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Sales consultant pressures boy with Dyslexia to purchase S$426 worth of beauty products



It’s always hard to turn down a persuasive salesperson and we ourselves hate dealing with such people, especially if we don’t use the products that they are promoting. While it is their job to promote whatever product that they are representing, some of them tend to take things a tad bit too far.

On 26 July, Friday, Miss Norhayati Eb-Rahem took to Facebook to warn people to be careful of the salespeople at a particular store at JEM. In the post, she talked about how recently, an 18-year old boy with Dyslexia was pressured into purchasing products from this store despite not wanting to.

The boy had been walking around JEM looking for a shoe shop when he was stopped by one of the store’s sales consultants who led him into the store to try on facial products. The boy had allegedly tried to turn the consultant down but failed multiple times, despite mentioning that he was not keen on the product and that he did not have enough money to do so.

The sales consultant then proceeded to question the boy on how much money he had with him and began to recommend products equivalent to his budget.

He was given the impression that the only way that he could leave the store was to purchase something, so he did so and only then was he allowed to leave the shop.

The boy then proceeded to resume searching for the shoe shop that he initially wanted to patronise, but when he tried to pay for the shoes, he was told that he did not have enough money for the payment to go through.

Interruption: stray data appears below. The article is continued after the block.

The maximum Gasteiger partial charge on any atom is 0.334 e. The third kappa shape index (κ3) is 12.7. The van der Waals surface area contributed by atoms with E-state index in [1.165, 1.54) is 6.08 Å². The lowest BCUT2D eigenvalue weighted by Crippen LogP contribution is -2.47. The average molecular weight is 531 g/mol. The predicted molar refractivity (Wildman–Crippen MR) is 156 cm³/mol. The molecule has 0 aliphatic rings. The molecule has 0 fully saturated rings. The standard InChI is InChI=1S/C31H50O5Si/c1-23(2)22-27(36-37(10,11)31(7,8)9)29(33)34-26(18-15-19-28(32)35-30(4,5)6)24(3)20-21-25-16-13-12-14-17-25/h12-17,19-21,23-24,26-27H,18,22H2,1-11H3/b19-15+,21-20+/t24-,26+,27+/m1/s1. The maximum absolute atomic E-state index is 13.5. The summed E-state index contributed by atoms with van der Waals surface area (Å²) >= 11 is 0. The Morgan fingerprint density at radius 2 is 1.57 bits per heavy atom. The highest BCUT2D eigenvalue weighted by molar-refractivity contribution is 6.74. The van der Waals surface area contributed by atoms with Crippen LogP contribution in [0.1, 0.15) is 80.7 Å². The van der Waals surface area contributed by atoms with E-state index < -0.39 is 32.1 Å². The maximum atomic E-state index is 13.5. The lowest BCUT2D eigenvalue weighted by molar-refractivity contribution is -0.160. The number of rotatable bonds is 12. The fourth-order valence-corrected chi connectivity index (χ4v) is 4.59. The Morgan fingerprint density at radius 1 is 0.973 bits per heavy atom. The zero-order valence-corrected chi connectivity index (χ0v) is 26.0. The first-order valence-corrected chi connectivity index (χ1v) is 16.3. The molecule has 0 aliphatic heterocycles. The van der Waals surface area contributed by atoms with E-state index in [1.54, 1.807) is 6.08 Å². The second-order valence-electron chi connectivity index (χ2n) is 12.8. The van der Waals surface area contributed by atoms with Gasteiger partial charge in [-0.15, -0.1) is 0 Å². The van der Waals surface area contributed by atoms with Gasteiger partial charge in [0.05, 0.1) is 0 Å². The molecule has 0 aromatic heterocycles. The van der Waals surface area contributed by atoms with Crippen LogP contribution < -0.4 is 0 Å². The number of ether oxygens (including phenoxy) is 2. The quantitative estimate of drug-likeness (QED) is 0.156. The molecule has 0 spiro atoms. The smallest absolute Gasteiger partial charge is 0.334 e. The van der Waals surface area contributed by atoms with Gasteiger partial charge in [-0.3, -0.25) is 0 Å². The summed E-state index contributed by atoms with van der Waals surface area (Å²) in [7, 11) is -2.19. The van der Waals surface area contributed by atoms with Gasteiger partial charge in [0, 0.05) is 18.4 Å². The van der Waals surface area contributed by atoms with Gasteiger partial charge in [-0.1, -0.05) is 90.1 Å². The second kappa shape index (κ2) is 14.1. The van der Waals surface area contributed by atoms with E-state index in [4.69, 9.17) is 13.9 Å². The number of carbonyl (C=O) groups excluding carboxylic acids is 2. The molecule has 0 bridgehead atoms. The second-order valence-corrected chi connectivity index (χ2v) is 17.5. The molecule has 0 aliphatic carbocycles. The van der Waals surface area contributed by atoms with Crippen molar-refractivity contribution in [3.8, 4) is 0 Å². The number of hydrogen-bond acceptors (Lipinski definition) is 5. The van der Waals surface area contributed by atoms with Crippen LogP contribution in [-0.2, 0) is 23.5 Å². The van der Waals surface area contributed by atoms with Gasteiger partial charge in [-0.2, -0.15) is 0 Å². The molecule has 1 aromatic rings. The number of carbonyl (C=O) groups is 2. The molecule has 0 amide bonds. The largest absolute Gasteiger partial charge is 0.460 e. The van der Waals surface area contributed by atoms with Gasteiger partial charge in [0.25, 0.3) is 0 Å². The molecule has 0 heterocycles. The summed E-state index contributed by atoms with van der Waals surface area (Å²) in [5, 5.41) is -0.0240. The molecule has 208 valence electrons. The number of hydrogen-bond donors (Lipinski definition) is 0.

He then proceeded to call his mother for help as he did not understand why the payment could not go through.

Miss Norhayati Eb-Rahem then went on to say that while she understands that KPI and sales targets are some of the ways to incentivise productive employees, but she feels that this particular organisation took it too far by targeting a boy with Dyslexia.

She also said that the boy was since refunded for the products that he was coerced to buy.

Many of the comments on the post sympathised with her, with some of them saying that they themselves have experienced similar scenarios with very persuasive sales consultants themselves.


Some people mentioned that we should not blame the salespeople for doing so because it was part of their job scope. 

While others said that it was not entirely the salesperson’s fault and that the boy should have just walked away.


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